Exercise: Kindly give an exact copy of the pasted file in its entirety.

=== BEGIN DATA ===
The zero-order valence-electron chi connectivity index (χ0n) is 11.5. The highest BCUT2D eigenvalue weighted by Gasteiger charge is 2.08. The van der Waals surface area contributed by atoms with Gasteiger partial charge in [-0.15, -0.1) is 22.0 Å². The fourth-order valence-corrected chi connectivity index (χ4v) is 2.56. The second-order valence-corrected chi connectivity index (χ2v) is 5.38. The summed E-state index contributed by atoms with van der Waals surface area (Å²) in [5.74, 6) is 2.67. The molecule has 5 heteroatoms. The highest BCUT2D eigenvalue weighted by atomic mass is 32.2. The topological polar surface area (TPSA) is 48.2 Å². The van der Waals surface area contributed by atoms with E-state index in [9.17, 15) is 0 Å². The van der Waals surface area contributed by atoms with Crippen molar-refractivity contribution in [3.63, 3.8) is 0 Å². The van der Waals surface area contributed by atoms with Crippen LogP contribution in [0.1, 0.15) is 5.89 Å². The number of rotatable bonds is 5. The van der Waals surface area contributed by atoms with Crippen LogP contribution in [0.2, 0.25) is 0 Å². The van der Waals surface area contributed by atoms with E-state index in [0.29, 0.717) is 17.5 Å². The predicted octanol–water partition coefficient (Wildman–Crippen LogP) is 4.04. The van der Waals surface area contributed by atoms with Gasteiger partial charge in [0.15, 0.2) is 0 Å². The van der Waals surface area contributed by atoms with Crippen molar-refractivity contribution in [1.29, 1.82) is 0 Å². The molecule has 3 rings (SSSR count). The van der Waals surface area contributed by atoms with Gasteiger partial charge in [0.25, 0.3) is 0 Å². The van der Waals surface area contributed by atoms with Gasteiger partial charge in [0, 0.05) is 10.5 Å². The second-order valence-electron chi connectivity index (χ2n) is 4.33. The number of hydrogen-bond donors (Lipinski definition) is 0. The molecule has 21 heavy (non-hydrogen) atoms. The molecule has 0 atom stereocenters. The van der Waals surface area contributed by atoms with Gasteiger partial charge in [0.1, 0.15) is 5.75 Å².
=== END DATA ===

The zero-order valence-electron chi connectivity index (χ0n) is 11.5. The highest BCUT2D eigenvalue weighted by Gasteiger charge is 2.08. The van der Waals surface area contributed by atoms with Gasteiger partial charge in [-0.15, -0.1) is 22.0 Å². The fourth-order valence-corrected chi connectivity index (χ4v) is 2.56. The second-order valence-corrected chi connectivity index (χ2v) is 5.38. The summed E-state index contributed by atoms with van der Waals surface area (Å²) in [5.74, 6) is 2.67. The molecule has 5 heteroatoms. The highest BCUT2D eigenvalue weighted by atomic mass is 32.2. The topological polar surface area (TPSA) is 48.2 Å². The van der Waals surface area contributed by atoms with E-state index in [9.17, 15) is 0 Å². The van der Waals surface area contributed by atoms with Crippen molar-refractivity contribution in [3.63, 3.8) is 0 Å². The van der Waals surface area contributed by atoms with Crippen LogP contribution in [0.1, 0.15) is 5.89 Å². The number of rotatable bonds is 5. The van der Waals surface area contributed by atoms with Crippen LogP contribution in [0.2, 0.25) is 0 Å². The van der Waals surface area contributed by atoms with E-state index in [0.29, 0.717) is 17.5 Å². The predicted octanol–water partition coefficient (Wildman–Crippen LogP) is 4.04. The van der Waals surface area contributed by atoms with Gasteiger partial charge in [0.15, 0.2) is 0 Å². The van der Waals surface area contributed by atoms with Crippen molar-refractivity contribution in [1.29, 1.82) is 0 Å². The molecule has 3 rings (SSSR count). The van der Waals surface area contributed by atoms with Gasteiger partial charge in [0.25, 0.3) is 0 Å². The van der Waals surface area contributed by atoms with Gasteiger partial charge in [0, 0.05) is 10.5 Å². The second-order valence-electron chi connectivity index (χ2n) is 4.33. The number of hydrogen-bond donors (Lipinski definition) is 0. The molecule has 21 heavy (non-hydrogen) atoms. The molecule has 0 atom stereocenters. The van der Waals surface area contributed by atoms with Gasteiger partial charge in [0.1, 0.15) is 5.75 Å².